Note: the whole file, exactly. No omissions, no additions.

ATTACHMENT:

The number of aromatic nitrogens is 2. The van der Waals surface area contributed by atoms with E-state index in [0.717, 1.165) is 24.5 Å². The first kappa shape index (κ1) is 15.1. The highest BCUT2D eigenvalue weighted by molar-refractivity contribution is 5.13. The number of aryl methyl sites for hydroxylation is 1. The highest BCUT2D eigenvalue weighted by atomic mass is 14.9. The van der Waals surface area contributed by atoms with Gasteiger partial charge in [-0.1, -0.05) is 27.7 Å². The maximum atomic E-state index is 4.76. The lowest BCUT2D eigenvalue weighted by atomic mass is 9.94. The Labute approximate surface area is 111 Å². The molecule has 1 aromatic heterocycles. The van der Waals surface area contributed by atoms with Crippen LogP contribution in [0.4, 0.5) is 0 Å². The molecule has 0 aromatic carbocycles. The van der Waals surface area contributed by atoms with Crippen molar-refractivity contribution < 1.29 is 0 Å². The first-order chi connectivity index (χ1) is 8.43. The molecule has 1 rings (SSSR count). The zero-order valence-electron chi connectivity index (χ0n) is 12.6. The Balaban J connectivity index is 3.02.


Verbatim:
The number of aromatic nitrogens is 2. The van der Waals surface area contributed by atoms with E-state index in [0.717, 1.165) is 24.5 Å². The first kappa shape index (κ1) is 15.1. The highest BCUT2D eigenvalue weighted by molar-refractivity contribution is 5.13. The number of aryl methyl sites for hydroxylation is 1. The highest BCUT2D eigenvalue weighted by atomic mass is 14.9. The van der Waals surface area contributed by atoms with Gasteiger partial charge in [-0.1, -0.05) is 27.7 Å². The maximum atomic E-state index is 4.76. The lowest BCUT2D eigenvalue weighted by atomic mass is 9.94. The Labute approximate surface area is 111 Å². The molecule has 1 aromatic heterocycles. The van der Waals surface area contributed by atoms with Crippen LogP contribution in [0.4, 0.5) is 0 Å². The molecule has 0 aromatic carbocycles. The van der Waals surface area contributed by atoms with Crippen molar-refractivity contribution < 1.29 is 0 Å². The first-order chi connectivity index (χ1) is 8.43. The molecule has 1 rings (SSSR count). The zero-order valence-electron chi connectivity index (χ0n) is 12.6. The Balaban J connectivity index is 3.02.